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Homework Help: Calculators to use?

  1. Jul 28, 2008 #1
    I know this isn't exactly a homework question, and it may be in the wrong section, but I've looked all over the forums and could not find a better place for it, so I apologize if this is in the wrong section.

    I'm looking into buying a new calculator for my AP Physics class this fall and found what seem to be two promising products.

    The first is the TI-89 Titanium, which seems to be a powerful graphing calculator with pre-installed applications for AP Physics, and I thought it looked great.

    However, I then found the TI-Nspire, which seems to be newer and have more functionality. Apparently the Nspire has more memory, and all sorts of things that make it seem more like a computer.

    I thought the Nspire looked great and all, but the Texas Instruments website does not list the applications for it, and so I do not know if it has the power I want for advanced physics and such.

    So my basic question is, what which calculator would Physics Forums suggest for use in an advanced physics course (and future college science and math courses)?

    Thank you for your help and again I apologize if this is in the wrong section or has already been posted.
  2. jcsd
  3. Jul 28, 2008 #2


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    Generally three opinions around here
    Texas ti89
    Don't bother - just get a regular scientific calculator and use Mathcad/Maple/Mathematica on your PC for anything else.

    You don't really need a fancy calcualtor, and you probably want to check what is allowed in your exams.
  4. Jul 28, 2008 #3


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    IMO I wouldn't buy a graphing calculator for a few reasons:
    - Very expensive
    - May make you lazy and may prevent you from learning curve sketching techniques
    - You won't be allowed to use them on exams most likely
    - Far less powerful than programs such as Maple or Mathematica
    - There is plenty of free curve sketching programs available on the internet
  5. Jul 29, 2008 #4
    The TINspire CAS handheld has all the functionality of the TI-89. TI has a physics site where they are building activities for the physics classroom. tiphysics.com. I have been using the TINpsire CAS this last year teaching my chemistry and physic classes. It allows you the functionality of Mathcad/Derive/Mathematica in your hand.

  6. Jul 29, 2008 #5
    Really, most of math professors I had did not seem to realize that high-end graphing calculators have been Mathematica-light computers for the past eight years. I think they believe that they just work like scientific calculators with graphing applications.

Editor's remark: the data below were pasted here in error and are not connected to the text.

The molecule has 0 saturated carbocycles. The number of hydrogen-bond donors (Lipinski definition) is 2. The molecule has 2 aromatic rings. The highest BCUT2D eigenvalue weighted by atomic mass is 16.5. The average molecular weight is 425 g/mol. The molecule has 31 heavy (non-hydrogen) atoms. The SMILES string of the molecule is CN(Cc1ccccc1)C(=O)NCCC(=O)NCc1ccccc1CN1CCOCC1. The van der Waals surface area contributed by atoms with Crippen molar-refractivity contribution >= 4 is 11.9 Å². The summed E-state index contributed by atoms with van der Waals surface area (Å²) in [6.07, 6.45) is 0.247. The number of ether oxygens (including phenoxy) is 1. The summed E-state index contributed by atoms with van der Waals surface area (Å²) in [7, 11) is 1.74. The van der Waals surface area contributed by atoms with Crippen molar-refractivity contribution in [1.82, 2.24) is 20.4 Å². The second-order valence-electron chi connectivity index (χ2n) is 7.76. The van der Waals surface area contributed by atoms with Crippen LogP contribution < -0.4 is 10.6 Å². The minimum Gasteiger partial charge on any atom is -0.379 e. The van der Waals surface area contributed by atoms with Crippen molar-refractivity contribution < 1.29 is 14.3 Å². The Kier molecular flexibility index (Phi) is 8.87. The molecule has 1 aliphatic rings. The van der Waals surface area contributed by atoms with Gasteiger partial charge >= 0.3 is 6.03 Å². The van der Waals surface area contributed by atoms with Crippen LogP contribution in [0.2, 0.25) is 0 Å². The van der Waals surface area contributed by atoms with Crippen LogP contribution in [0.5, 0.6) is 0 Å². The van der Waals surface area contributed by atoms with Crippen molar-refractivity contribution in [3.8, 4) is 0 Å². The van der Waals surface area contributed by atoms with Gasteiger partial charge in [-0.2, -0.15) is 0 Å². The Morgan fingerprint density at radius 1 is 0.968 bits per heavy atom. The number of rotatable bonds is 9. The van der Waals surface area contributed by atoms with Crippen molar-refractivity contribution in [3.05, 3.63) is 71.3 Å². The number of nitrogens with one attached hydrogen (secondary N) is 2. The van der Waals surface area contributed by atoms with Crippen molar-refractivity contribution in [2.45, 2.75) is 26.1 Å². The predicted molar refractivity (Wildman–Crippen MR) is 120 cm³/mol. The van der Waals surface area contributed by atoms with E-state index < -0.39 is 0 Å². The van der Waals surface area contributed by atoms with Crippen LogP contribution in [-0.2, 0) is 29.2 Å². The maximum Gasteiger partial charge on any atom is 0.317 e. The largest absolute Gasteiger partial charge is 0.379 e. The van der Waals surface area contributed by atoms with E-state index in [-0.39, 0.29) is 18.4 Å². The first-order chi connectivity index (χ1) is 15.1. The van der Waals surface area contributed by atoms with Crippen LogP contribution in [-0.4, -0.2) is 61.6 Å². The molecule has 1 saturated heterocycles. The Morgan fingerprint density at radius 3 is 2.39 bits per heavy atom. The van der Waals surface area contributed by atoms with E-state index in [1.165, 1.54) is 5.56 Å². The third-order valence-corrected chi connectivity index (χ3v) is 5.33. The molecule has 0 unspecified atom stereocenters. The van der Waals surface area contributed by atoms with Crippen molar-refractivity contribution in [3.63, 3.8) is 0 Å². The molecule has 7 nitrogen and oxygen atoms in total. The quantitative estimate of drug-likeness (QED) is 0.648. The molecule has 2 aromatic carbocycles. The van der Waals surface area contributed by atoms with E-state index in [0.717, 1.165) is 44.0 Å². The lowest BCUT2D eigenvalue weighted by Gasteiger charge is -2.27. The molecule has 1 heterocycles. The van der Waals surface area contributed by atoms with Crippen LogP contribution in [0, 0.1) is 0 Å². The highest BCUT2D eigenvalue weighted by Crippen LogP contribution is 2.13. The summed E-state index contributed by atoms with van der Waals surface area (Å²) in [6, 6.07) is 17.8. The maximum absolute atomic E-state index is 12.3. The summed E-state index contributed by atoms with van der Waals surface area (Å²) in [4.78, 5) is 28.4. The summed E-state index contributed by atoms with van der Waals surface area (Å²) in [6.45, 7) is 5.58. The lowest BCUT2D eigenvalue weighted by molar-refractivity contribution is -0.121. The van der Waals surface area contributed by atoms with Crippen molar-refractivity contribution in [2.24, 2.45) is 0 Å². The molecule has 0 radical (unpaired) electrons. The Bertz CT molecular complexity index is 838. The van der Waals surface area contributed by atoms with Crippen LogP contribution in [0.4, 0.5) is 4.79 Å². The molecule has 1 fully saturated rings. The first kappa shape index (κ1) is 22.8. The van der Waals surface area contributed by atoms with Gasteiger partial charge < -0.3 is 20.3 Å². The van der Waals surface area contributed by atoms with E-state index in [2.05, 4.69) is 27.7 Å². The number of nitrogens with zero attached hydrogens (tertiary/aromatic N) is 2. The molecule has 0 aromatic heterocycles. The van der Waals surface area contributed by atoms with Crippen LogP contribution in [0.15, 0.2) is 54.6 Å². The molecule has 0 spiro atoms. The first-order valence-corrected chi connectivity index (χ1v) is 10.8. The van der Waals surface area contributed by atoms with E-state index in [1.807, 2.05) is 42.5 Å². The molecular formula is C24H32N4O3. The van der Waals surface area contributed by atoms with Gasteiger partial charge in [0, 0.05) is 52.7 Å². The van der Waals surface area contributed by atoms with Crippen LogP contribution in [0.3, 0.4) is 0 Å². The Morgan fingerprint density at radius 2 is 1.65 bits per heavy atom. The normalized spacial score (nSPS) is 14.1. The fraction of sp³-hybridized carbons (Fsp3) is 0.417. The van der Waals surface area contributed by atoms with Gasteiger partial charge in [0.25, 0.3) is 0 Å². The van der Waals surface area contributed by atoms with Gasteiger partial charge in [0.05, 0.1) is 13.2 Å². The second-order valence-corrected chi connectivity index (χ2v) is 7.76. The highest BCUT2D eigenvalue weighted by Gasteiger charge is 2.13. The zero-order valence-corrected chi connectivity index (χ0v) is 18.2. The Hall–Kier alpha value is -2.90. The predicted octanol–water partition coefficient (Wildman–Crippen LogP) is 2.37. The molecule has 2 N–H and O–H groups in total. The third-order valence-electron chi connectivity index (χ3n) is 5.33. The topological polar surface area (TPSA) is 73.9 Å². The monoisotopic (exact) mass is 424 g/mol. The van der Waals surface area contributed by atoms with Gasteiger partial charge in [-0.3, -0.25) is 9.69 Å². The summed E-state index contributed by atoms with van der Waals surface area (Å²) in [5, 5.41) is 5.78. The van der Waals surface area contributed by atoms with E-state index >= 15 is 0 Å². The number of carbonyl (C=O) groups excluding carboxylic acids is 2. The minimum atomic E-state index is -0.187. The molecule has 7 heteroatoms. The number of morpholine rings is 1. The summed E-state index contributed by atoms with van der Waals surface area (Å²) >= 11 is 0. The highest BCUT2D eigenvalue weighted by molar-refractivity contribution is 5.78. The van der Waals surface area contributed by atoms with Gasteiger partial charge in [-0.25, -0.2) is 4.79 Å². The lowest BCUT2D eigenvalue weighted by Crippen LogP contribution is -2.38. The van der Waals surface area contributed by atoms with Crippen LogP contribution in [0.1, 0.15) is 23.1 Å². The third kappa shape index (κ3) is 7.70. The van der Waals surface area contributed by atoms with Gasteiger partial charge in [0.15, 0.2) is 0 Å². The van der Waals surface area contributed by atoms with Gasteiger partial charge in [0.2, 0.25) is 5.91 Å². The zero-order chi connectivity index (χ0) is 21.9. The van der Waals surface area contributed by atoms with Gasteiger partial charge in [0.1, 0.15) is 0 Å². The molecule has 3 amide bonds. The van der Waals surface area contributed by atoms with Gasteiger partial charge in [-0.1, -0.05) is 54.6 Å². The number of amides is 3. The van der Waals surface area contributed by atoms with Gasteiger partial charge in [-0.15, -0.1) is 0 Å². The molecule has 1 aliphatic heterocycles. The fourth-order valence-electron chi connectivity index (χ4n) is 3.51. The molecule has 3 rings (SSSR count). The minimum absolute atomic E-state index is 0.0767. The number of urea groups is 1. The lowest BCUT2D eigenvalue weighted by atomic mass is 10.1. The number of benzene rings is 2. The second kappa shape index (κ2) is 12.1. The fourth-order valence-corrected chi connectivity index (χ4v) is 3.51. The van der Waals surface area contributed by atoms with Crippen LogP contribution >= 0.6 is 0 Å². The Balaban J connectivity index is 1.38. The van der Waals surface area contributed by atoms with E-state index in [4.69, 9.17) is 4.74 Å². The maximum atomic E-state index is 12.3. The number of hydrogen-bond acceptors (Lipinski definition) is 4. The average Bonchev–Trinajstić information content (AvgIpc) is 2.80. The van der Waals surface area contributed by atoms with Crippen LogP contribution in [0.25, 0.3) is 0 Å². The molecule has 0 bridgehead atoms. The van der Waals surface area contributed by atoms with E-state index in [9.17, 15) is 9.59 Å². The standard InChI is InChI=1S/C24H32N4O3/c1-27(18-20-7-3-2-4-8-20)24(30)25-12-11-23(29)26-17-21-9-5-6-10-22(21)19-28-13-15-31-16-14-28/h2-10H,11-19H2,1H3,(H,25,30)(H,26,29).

In fact, the only math teacher I had which specifically banned calculators with CAS was my high school calculus teacher. High School teachers seem to be much more knowledgeable about what calculators are capable of, because they tend to use them in their curriculum, whereas university math professors tend to use good old pencil and paper, Mathematica, and the occasional scientific calculator when they want a numeric answer.

    But to answer the original question, I think the Tinspire is based on the TI-84 and the Tinsipre CAS is based on the TI-89. The HP-50 seems a little harder to use, but with better hardware and math and physics capabilities out of the box. I think that they are all allowed on standardized tests, though not necessarily in math class (Calculus I is heavy on graph sketching, so graphing calculators are often banned from tests).
  7. Jul 29, 2008 #6


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    Guilty - I hadn't realised the TI-CAS was quite so advanced.
    When you actaully work in physics/engineering you usually get by with a 20year old HP
  8. Aug 5, 2008 #7
    Iv got a TI-89(non-titanium) that I use on a daily basis at work and it serves me well. There are some things that are just does faster on the calculator than in Matlab, for example basic algebra. Some things that would take me hours to do by hand this thing does 5 minutes. Although I gotta say that Nspire looks pretty sweet. Which ever one you get make sure you get it off ebay or something. $120 for a calculator is ridiculous. And the 3D graphing on the TI-89 is not that great. Its good for tracing points but thats about it.
  9. Aug 5, 2008 #8
    i have a TI-84 plus. i bought it for around 130 euros. very handy to check for functions and check graphs
  10. Aug 5, 2008 #9
    "Don't bother - just get a regular scientific calculator and use Mathcad/Maple/Mathematica on your PC for anything else."

    I agree with this ^^ You dont need a fancy calculator at all.

    I do have the HP 50G, but that is mostly a toy. Its not really useful for real course work or research.
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